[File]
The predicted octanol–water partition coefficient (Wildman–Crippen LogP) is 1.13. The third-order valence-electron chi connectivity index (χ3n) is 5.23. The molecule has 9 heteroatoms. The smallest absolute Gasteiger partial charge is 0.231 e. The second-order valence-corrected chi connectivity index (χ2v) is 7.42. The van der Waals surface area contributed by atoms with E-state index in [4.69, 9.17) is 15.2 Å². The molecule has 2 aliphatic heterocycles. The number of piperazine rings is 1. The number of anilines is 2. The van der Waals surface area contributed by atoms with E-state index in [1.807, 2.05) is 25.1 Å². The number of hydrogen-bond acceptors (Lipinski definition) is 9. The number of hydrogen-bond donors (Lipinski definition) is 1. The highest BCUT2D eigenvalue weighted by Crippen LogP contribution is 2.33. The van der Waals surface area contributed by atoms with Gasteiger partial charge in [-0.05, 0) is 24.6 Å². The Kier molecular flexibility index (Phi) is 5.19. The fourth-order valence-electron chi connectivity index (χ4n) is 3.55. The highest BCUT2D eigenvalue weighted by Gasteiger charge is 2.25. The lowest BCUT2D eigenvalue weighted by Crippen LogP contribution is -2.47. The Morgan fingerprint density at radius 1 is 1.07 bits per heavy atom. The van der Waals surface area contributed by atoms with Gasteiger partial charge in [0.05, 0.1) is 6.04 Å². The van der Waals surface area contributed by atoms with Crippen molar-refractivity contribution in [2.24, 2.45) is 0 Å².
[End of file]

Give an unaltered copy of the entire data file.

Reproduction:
The predicted octanol–water partition coefficient (Wildman–Crippen LogP) is 1.13. The third-order valence-electron chi connectivity index (χ3n) is 5.23. The molecule has 9 heteroatoms. The smallest absolute Gasteiger partial charge is 0.231 e. The second-order valence-corrected chi connectivity index (χ2v) is 7.42. The van der Waals surface area contributed by atoms with E-state index in [4.69, 9.17) is 15.2 Å². The molecule has 2 aliphatic heterocycles. The number of piperazine rings is 1. The number of anilines is 2. The van der Waals surface area contributed by atoms with E-state index in [1.807, 2.05) is 25.1 Å². The number of hydrogen-bond acceptors (Lipinski definition) is 9. The number of hydrogen-bond donors (Lipinski definition) is 1. The highest BCUT2D eigenvalue weighted by Crippen LogP contribution is 2.33. The van der Waals surface area contributed by atoms with Gasteiger partial charge in [-0.05, 0) is 24.6 Å². The Kier molecular flexibility index (Phi) is 5.19. The fourth-order valence-electron chi connectivity index (χ4n) is 3.55. The highest BCUT2D eigenvalue weighted by Gasteiger charge is 2.25. The lowest BCUT2D eigenvalue weighted by Crippen LogP contribution is -2.47. The Morgan fingerprint density at radius 1 is 1.07 bits per heavy atom. The van der Waals surface area contributed by atoms with Gasteiger partial charge in [0.05, 0.1) is 6.04 Å². The van der Waals surface area contributed by atoms with Crippen molar-refractivity contribution in [2.24, 2.45) is 0 Å².